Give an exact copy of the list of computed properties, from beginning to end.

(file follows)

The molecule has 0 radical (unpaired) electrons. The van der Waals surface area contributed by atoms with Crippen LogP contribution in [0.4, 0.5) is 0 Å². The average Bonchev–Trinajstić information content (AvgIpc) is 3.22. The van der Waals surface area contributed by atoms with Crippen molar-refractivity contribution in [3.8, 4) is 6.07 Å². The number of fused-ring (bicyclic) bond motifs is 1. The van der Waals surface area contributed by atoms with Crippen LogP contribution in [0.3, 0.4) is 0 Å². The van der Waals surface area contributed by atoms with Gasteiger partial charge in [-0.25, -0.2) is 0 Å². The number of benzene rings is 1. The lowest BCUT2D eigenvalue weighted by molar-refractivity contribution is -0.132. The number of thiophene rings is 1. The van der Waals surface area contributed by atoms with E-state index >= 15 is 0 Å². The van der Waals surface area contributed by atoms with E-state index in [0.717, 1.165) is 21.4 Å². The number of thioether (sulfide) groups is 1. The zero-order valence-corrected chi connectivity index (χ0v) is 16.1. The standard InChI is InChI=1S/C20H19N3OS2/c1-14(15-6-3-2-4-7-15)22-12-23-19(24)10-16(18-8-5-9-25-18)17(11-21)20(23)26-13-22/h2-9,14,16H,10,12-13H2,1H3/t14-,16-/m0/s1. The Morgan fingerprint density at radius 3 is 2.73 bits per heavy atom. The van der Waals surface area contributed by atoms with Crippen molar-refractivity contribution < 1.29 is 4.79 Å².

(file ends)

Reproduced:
The molecule has 0 radical (unpaired) electrons. The van der Waals surface area contributed by atoms with Crippen LogP contribution in [0.4, 0.5) is 0 Å². The average Bonchev–Trinajstić information content (AvgIpc) is 3.22. The van der Waals surface area contributed by atoms with Crippen molar-refractivity contribution in [3.8, 4) is 6.07 Å². The number of fused-ring (bicyclic) bond motifs is 1. The van der Waals surface area contributed by atoms with Crippen LogP contribution in [0.3, 0.4) is 0 Å². The van der Waals surface area contributed by atoms with Gasteiger partial charge in [-0.25, -0.2) is 0 Å². The number of benzene rings is 1. The lowest BCUT2D eigenvalue weighted by molar-refractivity contribution is -0.132. The number of thiophene rings is 1. The van der Waals surface area contributed by atoms with E-state index >= 15 is 0 Å². The van der Waals surface area contributed by atoms with E-state index in [0.717, 1.165) is 21.4 Å². The number of thioether (sulfide) groups is 1. The zero-order valence-corrected chi connectivity index (χ0v) is 16.1. The standard InChI is InChI=1S/C20H19N3OS2/c1-14(15-6-3-2-4-7-15)22-12-23-19(24)10-16(18-8-5-9-25-18)17(11-21)20(23)26-13-22/h2-9,14,16H,10,12-13H2,1H3/t14-,16-/m0/s1. The Morgan fingerprint density at radius 3 is 2.73 bits per heavy atom. The van der Waals surface area contributed by atoms with Crippen molar-refractivity contribution < 1.29 is 4.79 Å².